Experience Breeds Efficiency
Practice does indeed make perfect, but it also makes everything faster and easier. I can roughly 300 jars of food every year now, most of those jars in about 4 months. When I first started on this path that would have been impossible for me. The more you can, the easier and faster it becomes (it also gets neater, meaning clean-up time is much less). That's true for anything. I can't imagine the first garden being 7,000 square feet, I can imagine slowly building up to that size each and every year as experience and soil improves. Starting now, means you can build those necessary skills slowly over time and it also means that it's easier to add new things to the mix. Trying to add everything new at one time will likely mean frustration, some failures that might be quite huge, and burnout.
Build a Safety Net
Nothing is guaranteed in life, we all know that but often we forget – we're human after all. Homesteading in stages allows us to build up savings, tools, and more to have a safety net in place as we move along the journey. A pressure canner is expensive, for instance, save up and buy it now and then continue saving for the down payment on the next place or the next necessary tool (or animal or beehive, etc.). It's so much nicer to be able to look for tools when they're not immediately in need. It's nice to be able to look through Craigslist or the local paper to look for tools and buy them at a good deal rather than be in immediate need and have to pay top dollar.
Adopt an aggressively frugal lifestyle to be able to save, build a safety net, and buy the homestead that is most desired. This is difficult, many of us struggle with deciding between wants and needs, which is obviously personal, but cut back where you can and spend time truly examining those spending habits.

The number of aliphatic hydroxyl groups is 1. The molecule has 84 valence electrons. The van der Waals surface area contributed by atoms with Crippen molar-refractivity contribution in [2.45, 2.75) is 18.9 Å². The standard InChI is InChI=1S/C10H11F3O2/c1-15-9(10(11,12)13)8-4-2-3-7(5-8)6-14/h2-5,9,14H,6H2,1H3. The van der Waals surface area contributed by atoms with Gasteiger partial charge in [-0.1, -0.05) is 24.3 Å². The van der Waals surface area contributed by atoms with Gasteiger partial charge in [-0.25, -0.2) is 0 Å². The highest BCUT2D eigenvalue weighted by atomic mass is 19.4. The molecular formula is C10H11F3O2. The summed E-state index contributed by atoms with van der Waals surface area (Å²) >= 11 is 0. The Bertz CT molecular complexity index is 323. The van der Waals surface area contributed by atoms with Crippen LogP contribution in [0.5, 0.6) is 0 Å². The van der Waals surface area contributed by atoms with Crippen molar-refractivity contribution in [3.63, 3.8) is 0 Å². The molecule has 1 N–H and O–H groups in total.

Find Community Support
Assuming that the next stage in the homesteading journey has you living in the same general location, start building the necessary support system. Get to know folks traveling the same path, meet local farmers, find beekeeping groups, take classes, go on a hike with the local herbalist or mushroom foraging group, etc. Doing this now will only help later and be tons of fun now and will likely build friendships and a support network.
Get an Education
Along with community support gather resources and gain that education. Some great places to start include:
- Following the Super Awesome Homesteaders interest list on Facebook. This is list of amazing homesteading bloggers, who share tips, recipes, advice, and so much more. It's awesome to ‘like' their individual pages too but following the interest list lets you see everything in one compact place when time permits.
- The book Your Money or Your Life is directly responsible for how we got here – it's not necessarily homesteading related but it is about voluntary simplicity and making the most of money so that we don't have to work ourselves to death.
- Get a library card, if you don't already have one, and use it often. Read up on how other folks have done things and figure out ways to make it your own. Buy the books you liked best and build a home resource library. I use the Encyclopedia of Country Living at least weekly and probably daily during the gardening season. Canning books are a must, too. If you're raising bees or chickens or cows or doing anything else in a specialized nature find the best resources and keep them close at hand.
I honestly believe this is the number one homesteading skill, as pollyanna as it might seem. Take time each and every day to be grateful for this moment in time. Be grateful for the homestead you have now and grateful for the sometimes excruciatingly hard work that comes with getting to the next stage (or sometimes simply getting the garden in). It can be so easy for us humans, to waste time and energy in wishing for what want instead of expressing thanks for what we have now. Find gratitude in working hard and earning that homestead of your dreams, this will always serve you and your homestead well.
Today and each day, remember to define your homestead or farm as the one you're currently living and build towards the next stage. Achieving those homesteading goals is a worthwhile pursuit and doing it stages makes it easier to enjoy the rewards of all your efforts. It might be a simple life but it is not necessarily an easy one, but I promise there is never any wasted time in pursuing a DIY lifestyle.